Friday, March 13, 2009
Thursday, March 12, 2009
Sunday, March 01, 2009
Last time I talked about the dangers of body fat, a belly that sticks out, becoming a diabetic, and diabetes in general. I thought I'd try to attempt to explain why this is the case. The above slide explains it on a very simple level, I'm guessing most of you have no idea what it means. HOWEVER, after reading this I'm hoping you well be able to understand this slide, and understand the dangers of insulin resistance. Maybe you won't be able to read it, but you'll know the story behind the slide.
Let me start by saying insulin resistance leads to type 2 diabetes. Many of you who have a belly, elevated blood pressure, and not a regular exerciser (Walk and hour a day and you're and exerciser) most likely have insulin resistance going on. You're headed toward type 2 diabetes that leads to so many other wonderful problems.
So what is insulin resistance? Let start by explaining normal metabolism. After you eat, in a response to your fed state, beta cells in your pancreas release insulin. This signals tissues that use glucose in your body (Fat tissue & Muscle tissue) to absorb glucose. Simple enough right? You eat, and your body recognizes you ate by the increase of glucose in your blood stream, it releases insulin (which is used to move glucose into muscle and fat tissue), and then your blood glucose levels drop to normal again.
In a person who is insulin resistant it requires more insulin than the normal person to get glucose into the muscle and fat tissue after you eat. Let's talk about why that might be.
We in our culture live in a constantly fed state. Our fat and muscle cells are constantly being forced to accept more than they have ability to accept. Part of this problem as well is that every time these cells touch insulin they get worn down a little, and it takes a little more insulin to get the job done. Remember that point last point. We'll talk about how to fix that later. Eventually it requires our pancreas to produce a lot more insulin than normal to get the job done after every time we eat because our tissues are constantly being hammered with more food/glucose than it can handle. This in turn leaves us with a higher blood glucose levels a lot of the time.
Side note- Remember, every time your get your blood labs done you're required to fast. Well this fasting can hide insulin resistance until BAM! Things are way out of control, and now your find out you're a type 2 diabetic. The problem is that it's difficult to get accurate readings on blood labs if you're not fasting.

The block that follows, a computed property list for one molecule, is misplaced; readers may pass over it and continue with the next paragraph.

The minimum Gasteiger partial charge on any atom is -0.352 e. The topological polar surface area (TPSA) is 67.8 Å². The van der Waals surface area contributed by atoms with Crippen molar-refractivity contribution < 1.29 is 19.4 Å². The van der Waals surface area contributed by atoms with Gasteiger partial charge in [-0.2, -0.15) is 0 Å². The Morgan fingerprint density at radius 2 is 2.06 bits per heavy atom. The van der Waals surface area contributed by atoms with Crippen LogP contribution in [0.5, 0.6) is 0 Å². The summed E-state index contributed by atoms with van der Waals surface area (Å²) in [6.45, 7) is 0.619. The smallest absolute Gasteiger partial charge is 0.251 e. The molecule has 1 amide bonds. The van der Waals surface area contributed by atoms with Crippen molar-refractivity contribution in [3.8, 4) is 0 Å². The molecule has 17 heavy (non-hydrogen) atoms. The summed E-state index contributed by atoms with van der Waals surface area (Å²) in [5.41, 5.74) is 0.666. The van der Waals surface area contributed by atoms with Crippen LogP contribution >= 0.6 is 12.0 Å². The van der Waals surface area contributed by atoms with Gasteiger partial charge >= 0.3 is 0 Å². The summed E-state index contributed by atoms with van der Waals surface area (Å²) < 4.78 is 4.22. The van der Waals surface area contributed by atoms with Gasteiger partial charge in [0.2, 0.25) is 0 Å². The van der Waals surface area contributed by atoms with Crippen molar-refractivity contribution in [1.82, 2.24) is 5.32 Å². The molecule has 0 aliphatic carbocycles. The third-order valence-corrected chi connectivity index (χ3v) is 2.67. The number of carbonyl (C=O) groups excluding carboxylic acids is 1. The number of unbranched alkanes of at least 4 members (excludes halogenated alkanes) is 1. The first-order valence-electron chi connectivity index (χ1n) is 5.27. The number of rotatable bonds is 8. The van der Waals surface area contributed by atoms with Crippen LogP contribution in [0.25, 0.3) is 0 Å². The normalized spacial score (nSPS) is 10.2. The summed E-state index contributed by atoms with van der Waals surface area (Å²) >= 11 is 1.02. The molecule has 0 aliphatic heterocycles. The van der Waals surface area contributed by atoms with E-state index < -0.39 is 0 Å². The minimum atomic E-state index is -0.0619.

So let's take the next step. Not only does fat tissue try to stop accepting glucose it also releases free fatty acid into the blood stream which is converted by the liver into triglycerides. So now we have an elevated trig level problem. Well I'm telling you right now it's a big, big problem. This increase in Trigs ruins, wrecks, and breaks normal lipid metabolism problems. Simply stated, it creates a horrible cholesterol problem that MOST doctors and many cardiologist don't take seriously. The reason why is because it's not just an LDL problem. LDL is commonly called "bad cholesterol." The problem is, that there is so much more to the story than just bad cholesterol.
So here is the next step, and I can't explain it completely and keep it simple, so I'm just going to keep it simple and leave out some detail. This increase in triglycerides does two things. One it effects your good cholesterol, and two it changes your bad cholesterol.
In regards to good cholesterol:
- One it lowers the total number of good cholesterol levels in your blood. That is bad, bad, bad, and many doctors won't treat this problem until it's way out of control. Even then, many doctors won't touch it at all because they aren't convinced it's a problem. TAKE MY WORD FOR IT! Low levels of good cholesterol is a very bad problem.